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Leading the way

Catherine Weaver loves seeing her 4-H students succeed

Summer 2018 | 2 1

DIFFERENCE MAKER

rowing up in Lexington,

Catherine

Weaver was raised

attending 4-H summer

camps and said with her

involvement in the program

through high school she

knew agriculture was the career

path she wanted to take.

Attending the University of

Kentucky, Weaver applied

for a job in Jessamine County

after a position opened up

for a local 4-H agent and has

continued working as the

only agent in the county for

almost 14 years.

G

“One of the reasons I love this job is it

allows me to be involved in building confidence

and leadership in young people,”

Weaver said. “I believe 4-H gives youth a

place to belong, and an important adult

in their lives. That may be me, or it may be one of our countless

volunteers who gives time to the program.”

Weaver said through involvement with 4-H, young people

in the community can experience what it feels like to be

built up instead of torn down, a skill she believes is vital to

their future.

“I think 4-H works hard, as do other youth organizations,

to ensure we are producing quality citizens for tomorrow,”

Weaver said. “4-H builds confidence, helps members believe

in themselves, gives them the opportunity to master a skill,

give back to those in need and learn to succeed in a hard

world.”

As the only 4-H agent in Jessamine County, Weaver said it

is hard work sometimes to spread herself out in order

to accomplish all that is required of her. Although she

said all the responsibility falls on her shoulders, with

it she also has complete control over the program and

that can actually work out to be an advantage.

“I have an amazing co-worker, Abby, who works

as a 4-H program assistant,” Weaver said. “She really

allows our program to reach further than if it

was me alone. We also utilize a volunteer base to

help overcome being a single 4-H agent county. We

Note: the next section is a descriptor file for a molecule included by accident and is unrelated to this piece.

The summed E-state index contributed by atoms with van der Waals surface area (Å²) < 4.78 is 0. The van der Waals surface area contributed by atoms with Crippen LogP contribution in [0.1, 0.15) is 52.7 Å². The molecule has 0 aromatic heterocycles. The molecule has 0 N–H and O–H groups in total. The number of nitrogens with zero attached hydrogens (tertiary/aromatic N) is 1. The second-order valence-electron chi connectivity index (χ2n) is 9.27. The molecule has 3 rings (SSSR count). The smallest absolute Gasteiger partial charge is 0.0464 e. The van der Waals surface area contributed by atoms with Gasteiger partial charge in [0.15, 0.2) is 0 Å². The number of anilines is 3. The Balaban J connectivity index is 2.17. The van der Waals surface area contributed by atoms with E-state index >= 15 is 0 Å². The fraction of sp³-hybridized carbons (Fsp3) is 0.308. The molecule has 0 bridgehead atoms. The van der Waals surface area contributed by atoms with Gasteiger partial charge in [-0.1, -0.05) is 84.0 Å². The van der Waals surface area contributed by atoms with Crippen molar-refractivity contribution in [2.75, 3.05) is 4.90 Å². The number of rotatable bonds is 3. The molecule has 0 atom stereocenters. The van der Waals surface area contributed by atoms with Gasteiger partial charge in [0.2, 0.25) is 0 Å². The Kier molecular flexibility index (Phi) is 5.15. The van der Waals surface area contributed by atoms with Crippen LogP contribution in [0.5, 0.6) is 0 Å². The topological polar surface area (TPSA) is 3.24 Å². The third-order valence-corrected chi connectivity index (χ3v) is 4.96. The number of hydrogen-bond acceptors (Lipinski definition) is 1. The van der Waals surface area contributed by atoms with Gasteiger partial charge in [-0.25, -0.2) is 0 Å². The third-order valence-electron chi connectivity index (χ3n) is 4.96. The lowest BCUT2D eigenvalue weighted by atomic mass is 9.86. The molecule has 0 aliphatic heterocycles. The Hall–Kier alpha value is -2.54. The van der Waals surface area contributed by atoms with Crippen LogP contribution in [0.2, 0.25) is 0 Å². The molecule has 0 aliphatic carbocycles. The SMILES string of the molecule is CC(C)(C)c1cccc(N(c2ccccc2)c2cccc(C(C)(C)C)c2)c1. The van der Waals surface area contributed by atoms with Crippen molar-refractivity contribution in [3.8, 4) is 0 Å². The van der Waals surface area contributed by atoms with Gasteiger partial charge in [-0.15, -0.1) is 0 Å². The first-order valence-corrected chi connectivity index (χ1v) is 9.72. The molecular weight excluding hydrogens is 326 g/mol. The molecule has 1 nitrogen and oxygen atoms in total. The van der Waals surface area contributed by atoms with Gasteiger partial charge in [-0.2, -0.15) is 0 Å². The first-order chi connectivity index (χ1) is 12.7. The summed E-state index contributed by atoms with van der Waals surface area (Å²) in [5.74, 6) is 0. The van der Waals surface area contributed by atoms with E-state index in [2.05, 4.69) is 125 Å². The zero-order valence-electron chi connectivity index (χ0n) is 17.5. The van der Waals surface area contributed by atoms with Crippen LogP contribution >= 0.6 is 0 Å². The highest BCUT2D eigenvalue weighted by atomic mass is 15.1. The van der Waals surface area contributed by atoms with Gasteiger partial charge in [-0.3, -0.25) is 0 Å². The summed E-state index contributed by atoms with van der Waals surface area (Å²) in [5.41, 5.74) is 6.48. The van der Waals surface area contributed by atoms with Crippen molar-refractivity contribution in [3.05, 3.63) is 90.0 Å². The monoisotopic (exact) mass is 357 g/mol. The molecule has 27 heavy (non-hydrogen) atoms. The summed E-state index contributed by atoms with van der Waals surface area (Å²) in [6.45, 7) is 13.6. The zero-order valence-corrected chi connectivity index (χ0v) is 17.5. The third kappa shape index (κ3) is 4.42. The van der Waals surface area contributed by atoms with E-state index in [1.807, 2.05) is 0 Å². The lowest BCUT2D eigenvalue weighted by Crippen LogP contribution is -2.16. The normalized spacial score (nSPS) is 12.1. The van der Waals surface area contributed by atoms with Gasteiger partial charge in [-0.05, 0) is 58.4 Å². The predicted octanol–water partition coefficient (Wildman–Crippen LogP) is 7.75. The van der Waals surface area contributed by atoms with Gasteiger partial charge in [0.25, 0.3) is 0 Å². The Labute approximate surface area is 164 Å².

have worked hard to build a diverse, impactful 4-H

program. I think we are so successful because both

myself and Abby have a passion for this job, for impacting

young people, and for working hard to give

youth experiences that help them succeed. We have

a great attitude and that shows to our members and

the community.”

Weaver said her favorite aspect of being able to

work in the 4-H community is watching how the

program can change children’s lives. From standing

up and giving a speech for the first time,

to staying at a camp for a whole week even

though they are homesick, or seeing a high

school student run for a leadership program,

Weaver said the skills learned in 4-H are

needed now more than ever.

When asked what moments throughout

the years stand out the most, Weaver said

some of the best days are when she sees her

4-H students succeed.

“When I’ve watched some of our youth be

elected to state 4-H office,” Weaver said. “Or

when I’ve spent a week at camp with one of

our former campers who becomes summer

camp staff. When I see the little girl who was

scared to death to give her first speech eventually

stand up and speak in front of nearly

100 people as a high school student, or when

I see our kids win grand champion at the

Kentucky State Fair with their animal projects.

My best days are when 4-H’ers succeed.”

Weaver said she hopes to see the 4-H program

continue to grow in the county and offer

more programs to the youth who wish to

become involved.

“I just look forward to continuing new and

innovative programs that give youth a place

to belong and be successful,” Weaver said.

“To grow more we need more caring volunteers

to step up and start programs. We can

only reach so far as employees, so the need for

good, safe, caring adults is vital. We continue

to add programs as times change. We want

to remain relevant, so as technology increases

we add programming to meet that. We (continue

to) change what we teach based on the

relevance to youth today.”